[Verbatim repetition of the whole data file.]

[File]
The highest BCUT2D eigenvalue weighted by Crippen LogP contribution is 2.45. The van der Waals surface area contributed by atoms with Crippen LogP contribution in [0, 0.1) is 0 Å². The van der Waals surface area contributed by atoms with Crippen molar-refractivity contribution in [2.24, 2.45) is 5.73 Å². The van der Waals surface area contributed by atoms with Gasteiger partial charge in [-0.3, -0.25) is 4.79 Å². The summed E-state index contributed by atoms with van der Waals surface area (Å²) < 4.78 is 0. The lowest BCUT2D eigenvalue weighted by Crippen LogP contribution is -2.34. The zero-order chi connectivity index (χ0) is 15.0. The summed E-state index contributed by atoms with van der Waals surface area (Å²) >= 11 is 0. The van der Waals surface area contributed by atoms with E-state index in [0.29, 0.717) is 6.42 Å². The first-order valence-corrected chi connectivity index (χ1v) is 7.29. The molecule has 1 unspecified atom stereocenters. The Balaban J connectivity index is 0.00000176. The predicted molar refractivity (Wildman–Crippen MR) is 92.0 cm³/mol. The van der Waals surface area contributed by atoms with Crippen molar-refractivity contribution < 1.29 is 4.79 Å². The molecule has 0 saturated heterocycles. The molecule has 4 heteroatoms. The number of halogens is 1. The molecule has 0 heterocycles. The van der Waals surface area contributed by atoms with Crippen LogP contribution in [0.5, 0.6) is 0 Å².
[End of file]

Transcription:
The highest BCUT2D eigenvalue weighted by Crippen LogP contribution is 2.45. The van der Waals surface area contributed by atoms with Crippen LogP contribution in [0, 0.1) is 0 Å². The van der Waals surface area contributed by atoms with Crippen molar-refractivity contribution in [2.24, 2.45) is 5.73 Å². The van der Waals surface area contributed by atoms with Gasteiger partial charge in [-0.3, -0.25) is 4.79 Å². The summed E-state index contributed by atoms with van der Waals surface area (Å²) < 4.78 is 0. The lowest BCUT2D eigenvalue weighted by Crippen LogP contribution is -2.34. The zero-order chi connectivity index (χ0) is 15.0. The summed E-state index contributed by atoms with van der Waals surface area (Å²) >= 11 is 0. The van der Waals surface area contributed by atoms with E-state index in [0.29, 0.717) is 6.42 Å². The first-order valence-corrected chi connectivity index (χ1v) is 7.29. The molecule has 1 unspecified atom stereocenters. The Balaban J connectivity index is 0.00000176. The predicted molar refractivity (Wildman–Crippen MR) is 92.0 cm³/mol. The van der Waals surface area contributed by atoms with Crippen molar-refractivity contribution < 1.29 is 4.79 Å². The molecule has 0 saturated heterocycles. The molecule has 4 heteroatoms. The number of halogens is 1. The molecule has 0 heterocycles. The van der Waals surface area contributed by atoms with Crippen LogP contribution in [0.5, 0.6) is 0 Å².